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Article

Global measures of outcome in a controlled comparison of pharmacological and psychological treatment of panic disorder and agoraphobia in primary care

Citation
Sharp DM, Power KG, Simpson R, Swanson V & Anstee JA (1997) Global measures of outcome in a controlled comparison of pharmacological and psychological treatment of panic disorder and agoraphobia in primary care. British Journal of General Practice, 47 (416), pp. 150-155. http://bjgp.org/content/47/416/150.short

Abstract
BACKGROUND: Panic disorder, with and without agoraphobia, is a prevalent condition which presents primarily in general practice. Previous clinical outcome studies have been conducted mainly in specialist university departments or hospital settings, and have tended to employ complex rating scales that are not well suited for use as outcome measures in primary care. AIM: To evaluate the outcome, in a primary care setting, of fluvoxamine versus cognitive behaviour therapy, each used alone and in combination in a double-blind placebo-controlled framework, balanced for therapist contact. METHOD: A total of 149 patients satisfying DSMIII-R criteria for panic disorder were randomly allocated to receive one of the following: fluvoxamine, placebo, fluvoxamine plus cognitive behaviour therapy, placebo plus cognitive behaviour therapy, and cognitive behaviour therapy alone. These five treatment groups represent the minimum number acceptable for such a comparison to be made. All patients received an identical schedule of contact over 13 weeks. Measures of symptom severity, general health and social disruption were taken at entry point and end point; measures of change in symptoms were taken at end point only. Outcome was reported in terms of brief global ratings of severity of illness and change in symptoms, and of ratings of general health and social disruption that are suitable for use in general practice. RESULTS: All active treatment groups showed statistically significant advantages over placebo over a range of outcome ratings. The groups employing cognitive behaviour therapy showed the most robust and consistent response. CONCLUSION: The brief global measures reported here proved adequate to the task of assessing treatment outcome. Results indicate that treatments including cognitive behaviour therapy can be effective in the treatment of panic disorder and agoraphobia in primary care.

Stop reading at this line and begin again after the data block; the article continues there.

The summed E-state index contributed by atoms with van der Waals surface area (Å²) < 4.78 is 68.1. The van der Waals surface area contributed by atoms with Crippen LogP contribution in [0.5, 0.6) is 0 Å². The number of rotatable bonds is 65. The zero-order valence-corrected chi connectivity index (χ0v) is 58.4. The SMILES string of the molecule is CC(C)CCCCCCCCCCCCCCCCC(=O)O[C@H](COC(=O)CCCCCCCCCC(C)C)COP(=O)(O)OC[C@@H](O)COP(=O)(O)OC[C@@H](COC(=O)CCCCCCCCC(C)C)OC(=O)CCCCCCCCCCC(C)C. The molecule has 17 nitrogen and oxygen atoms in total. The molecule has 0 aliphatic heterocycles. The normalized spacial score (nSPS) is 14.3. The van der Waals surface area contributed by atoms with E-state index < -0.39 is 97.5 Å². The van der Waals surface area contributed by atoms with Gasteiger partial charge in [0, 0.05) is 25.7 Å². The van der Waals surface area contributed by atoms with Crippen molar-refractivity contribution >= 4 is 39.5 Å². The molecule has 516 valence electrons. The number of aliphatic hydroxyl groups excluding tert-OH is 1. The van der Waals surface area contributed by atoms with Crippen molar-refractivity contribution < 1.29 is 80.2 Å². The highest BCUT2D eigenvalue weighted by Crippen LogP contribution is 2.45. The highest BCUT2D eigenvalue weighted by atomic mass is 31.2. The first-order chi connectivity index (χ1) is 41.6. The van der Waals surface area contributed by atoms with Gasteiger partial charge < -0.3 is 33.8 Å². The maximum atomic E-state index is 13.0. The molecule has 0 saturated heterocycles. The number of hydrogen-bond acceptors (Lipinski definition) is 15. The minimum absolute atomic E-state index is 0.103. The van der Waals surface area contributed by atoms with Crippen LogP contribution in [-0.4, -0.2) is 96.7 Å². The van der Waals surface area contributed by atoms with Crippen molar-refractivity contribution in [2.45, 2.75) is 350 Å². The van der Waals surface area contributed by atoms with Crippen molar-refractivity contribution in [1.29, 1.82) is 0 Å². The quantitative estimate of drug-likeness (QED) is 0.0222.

Journal
British Journal of General Practice: Volume 47, Issue 416

StatusPublished
Author(s)Sharp, Donald M; Power, Kevin George; Simpson, Richard; Swanson, Vivien; Anstee, Julie A
Publication date31/03/1997
PublisherRoyal College of General Practitioners
Publisher URLhttp://bjgp.org/content/47/416/150.short
ISSN0960-1643
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